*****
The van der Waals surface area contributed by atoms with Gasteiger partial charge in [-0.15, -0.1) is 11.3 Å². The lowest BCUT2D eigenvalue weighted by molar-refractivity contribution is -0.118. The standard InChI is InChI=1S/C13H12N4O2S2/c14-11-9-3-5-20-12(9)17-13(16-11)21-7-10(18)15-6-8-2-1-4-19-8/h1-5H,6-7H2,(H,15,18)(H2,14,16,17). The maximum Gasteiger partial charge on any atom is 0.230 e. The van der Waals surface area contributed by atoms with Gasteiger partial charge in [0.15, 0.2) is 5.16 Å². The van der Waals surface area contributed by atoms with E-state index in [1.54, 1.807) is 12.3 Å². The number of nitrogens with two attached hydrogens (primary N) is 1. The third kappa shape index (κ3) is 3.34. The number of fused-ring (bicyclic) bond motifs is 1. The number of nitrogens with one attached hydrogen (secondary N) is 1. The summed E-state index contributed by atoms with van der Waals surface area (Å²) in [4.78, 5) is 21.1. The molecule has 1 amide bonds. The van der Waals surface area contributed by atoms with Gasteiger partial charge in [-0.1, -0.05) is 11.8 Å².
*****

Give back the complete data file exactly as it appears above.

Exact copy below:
The van der Waals surface area contributed by atoms with Gasteiger partial charge in [-0.15, -0.1) is 11.3 Å². The lowest BCUT2D eigenvalue weighted by molar-refractivity contribution is -0.118. The standard InChI is InChI=1S/C13H12N4O2S2/c14-11-9-3-5-20-12(9)17-13(16-11)21-7-10(18)15-6-8-2-1-4-19-8/h1-5H,6-7H2,(H,15,18)(H2,14,16,17). The maximum Gasteiger partial charge on any atom is 0.230 e. The van der Waals surface area contributed by atoms with Gasteiger partial charge in [0.15, 0.2) is 5.16 Å². The van der Waals surface area contributed by atoms with E-state index in [1.54, 1.807) is 12.3 Å². The number of nitrogens with two attached hydrogens (primary N) is 1. The third kappa shape index (κ3) is 3.34. The number of fused-ring (bicyclic) bond motifs is 1. The number of nitrogens with one attached hydrogen (secondary N) is 1. The summed E-state index contributed by atoms with van der Waals surface area (Å²) in [4.78, 5) is 21.1. The molecule has 1 amide bonds. The van der Waals surface area contributed by atoms with Gasteiger partial charge in [-0.1, -0.05) is 11.8 Å².